Many didn’t know, but from 1999 to 2001 you could buy a Corvette C5 ‘kit car’ straight from GM’s service and parts division; however, there were some drawbacks. The car didn’t come complete, hence “kit car.” Basically, what you got was a C5 chassis, motor, drivetrain, and other necessities, with the details left to the buyer to sort out. Due to some logistical problems, customers didn’t get their body panels until a few weeks after ordering the car.  

So why sell a partially-assembled Corvette to the pubic? Prior to 1999, if you wanted to race a C5, you would have to go buy a Corvette, strip it down, and turn it into a race car yourself. Ken Brown, head of GM Motorsports, came up with the bright idea of selling racers only the parts they needed to complete their builds.  Racers were already pulling apart their brand new Corvettes, so why not save them the work of disassembly?

This particular model C5 Corvette was only available in a Fixed Roof Coupe (FRC). Wile the FRC was light and rigid, it was at a disadvantage compared to the coupe because of its aerodynamic characteristics due to the ‘notchback’ roof line. The air just didn’t flow off of the roof right, so what GM ended up doing was take Danny Kellermeyer’s C5R kit car and run it through the wind tunnel. GM acknowledged the improvements made by his team and released the wind tunnel results to every car owner.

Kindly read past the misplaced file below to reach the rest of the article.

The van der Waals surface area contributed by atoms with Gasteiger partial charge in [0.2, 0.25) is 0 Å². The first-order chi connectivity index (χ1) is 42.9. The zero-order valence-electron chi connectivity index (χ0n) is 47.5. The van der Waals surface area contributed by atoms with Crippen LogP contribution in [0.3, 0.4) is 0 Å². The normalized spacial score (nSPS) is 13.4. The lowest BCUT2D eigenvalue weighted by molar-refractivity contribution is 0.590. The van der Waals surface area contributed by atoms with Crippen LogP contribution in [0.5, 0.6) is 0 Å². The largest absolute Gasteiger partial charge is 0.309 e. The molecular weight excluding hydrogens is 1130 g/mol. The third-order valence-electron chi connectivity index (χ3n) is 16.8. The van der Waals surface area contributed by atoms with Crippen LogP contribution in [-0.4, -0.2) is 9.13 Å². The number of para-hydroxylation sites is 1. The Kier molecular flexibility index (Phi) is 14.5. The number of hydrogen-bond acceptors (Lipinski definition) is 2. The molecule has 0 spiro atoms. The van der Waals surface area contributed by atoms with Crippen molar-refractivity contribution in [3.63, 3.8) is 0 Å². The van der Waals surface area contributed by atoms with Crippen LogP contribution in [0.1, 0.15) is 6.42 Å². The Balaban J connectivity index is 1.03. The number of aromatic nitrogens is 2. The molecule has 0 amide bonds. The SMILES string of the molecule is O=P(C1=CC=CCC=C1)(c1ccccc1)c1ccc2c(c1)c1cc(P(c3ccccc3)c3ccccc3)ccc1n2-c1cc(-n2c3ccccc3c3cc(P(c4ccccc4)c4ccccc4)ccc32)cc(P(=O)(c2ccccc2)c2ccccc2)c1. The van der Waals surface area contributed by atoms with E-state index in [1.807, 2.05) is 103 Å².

GM Motorsports went to the extent of bringing Gib Hufstader out of retirement to be a liason between the teams and motorsport division. GM sent Gib around to World Challenge events to give support and answer any questions the teams had. 

These C5 kit cars were made in limited numbers, selling just a handful over the three model years they were available.  In 1999 there were 20 sold, 10 sold in 2000, and 12 sold in 2001. So, yes, these cars will become highly collectable in the future, however, there are still people racing these beasts to this day.